This Little Bird, the Semipalmated Sandpiper, is My New Super-Hero
I read this amazing, awe inspiring article the other day but am just now finding the time to put it up. It’s one of the most incredible articles I’ve read in a long time. It’s about a super-bird, the Semipalmated Sandpiper and after reading it I realized there is so much we don’t know about the amazing creatures who live amongst us and certainly we don’t give them the respect they deserve:
Just a few days ago, Brad Winn and Shiloh Schulte returned from Coats Island with the first two geolocators from the Semipalmated Sandpiper migration study. We were waiting breathlessly to see what mysteries would be revealed! Ron Porter, who is working on analyzing the geolocator data, downloaded and analyzed the data from the first geolocator over the weekend. He produced the map below, which reveals a remarkable odyssey for a tiny bird, the first glimpse ever into the entire migratory pathway of this species.
Analysis of the data from the geolocators is key to understanding what the tiny units have recorded during the past year. The map below shows the first ever track of an entire year in the life of a Semipalmated Sandpiper from the eastern Arctic, the group for which the decline may be particularly severe. This particular bird, a male, flew a total distance of over 10,000 miles in the past year. He also made a remarkable six day, 3,300-mile nonstop flight across the Atlantic Ocean from James Bay to South America, before moving on to his wintering area in Brazil.
Here are the highlights from its journey:
23 June, 2013. The geolocator is placed on the bird by Brad Winn, a member of a Manomet shorebird science research team, at Coats Island, Nunavut, Canada.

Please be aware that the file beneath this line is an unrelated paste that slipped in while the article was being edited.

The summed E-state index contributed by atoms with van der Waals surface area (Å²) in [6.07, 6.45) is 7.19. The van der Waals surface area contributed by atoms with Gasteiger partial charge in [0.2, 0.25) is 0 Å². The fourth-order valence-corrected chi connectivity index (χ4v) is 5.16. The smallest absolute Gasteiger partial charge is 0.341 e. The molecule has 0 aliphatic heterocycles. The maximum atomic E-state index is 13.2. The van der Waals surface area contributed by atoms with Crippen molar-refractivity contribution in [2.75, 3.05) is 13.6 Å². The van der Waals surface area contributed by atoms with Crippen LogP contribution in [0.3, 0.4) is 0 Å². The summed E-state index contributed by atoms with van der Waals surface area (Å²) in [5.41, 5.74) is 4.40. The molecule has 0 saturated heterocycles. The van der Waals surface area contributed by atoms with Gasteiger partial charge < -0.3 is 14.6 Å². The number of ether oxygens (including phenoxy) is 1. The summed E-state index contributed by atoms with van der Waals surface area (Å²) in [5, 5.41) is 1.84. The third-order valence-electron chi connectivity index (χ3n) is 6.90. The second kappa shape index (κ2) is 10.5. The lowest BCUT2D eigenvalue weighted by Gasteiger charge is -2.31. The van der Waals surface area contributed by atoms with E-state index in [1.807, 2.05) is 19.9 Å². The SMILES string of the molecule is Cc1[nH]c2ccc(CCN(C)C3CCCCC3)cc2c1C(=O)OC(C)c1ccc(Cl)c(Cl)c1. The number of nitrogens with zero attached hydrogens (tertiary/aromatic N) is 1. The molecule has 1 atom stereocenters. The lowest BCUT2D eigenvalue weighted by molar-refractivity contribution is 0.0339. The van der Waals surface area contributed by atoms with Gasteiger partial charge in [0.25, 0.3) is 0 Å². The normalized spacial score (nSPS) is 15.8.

21 July, 2013. Arrives in James Bay, where it fattens up for its upcoming long flight to South America.
22 August, 2013. Leaves James Bay for a six day nonstop flight to South America.
28 August, 2013. Arrives at the Orinoco Delta, on the border of Venezuela and Guyana.
10 September, 2013. Leaves for a relatively leisurely 11 day flight along the coast to Brazil.
21 September, 2013. Arrives in Brazil for the winter (northern winter, but summer in Brazil).
3 May, 2014. Leaves Brazil for a series of flights north, including stops in Cuba (May 6), Florida (May 10), Georgia (May 11), North Carolina (May 14), and Delaware Bay (May 21).
2 June, 2014. Arrives back in James Bay for the last stopover on its return journey.
10 June, 2014. Leaves James Bay for the final leg of its return journey.
11 June, 2014. Arrives back at its Coats Island breeding site.
18 June, 2014. The bird was re-captured by Brad Winn and Shiloh Schulte, its geolocator was removed, and it was released to begin its next odyssey!
It’s just stupendous what this little bird did, especially its six day nonstop, 3,300 mile flight to South America. Think about that for a minute. It didn’t stop to rest or to eat that whole time and it’s a little Sandpiper!
Phew. There’s no word grandiose enough to describe how impressed I am.
Entry filed under: Animals (Other Than Us).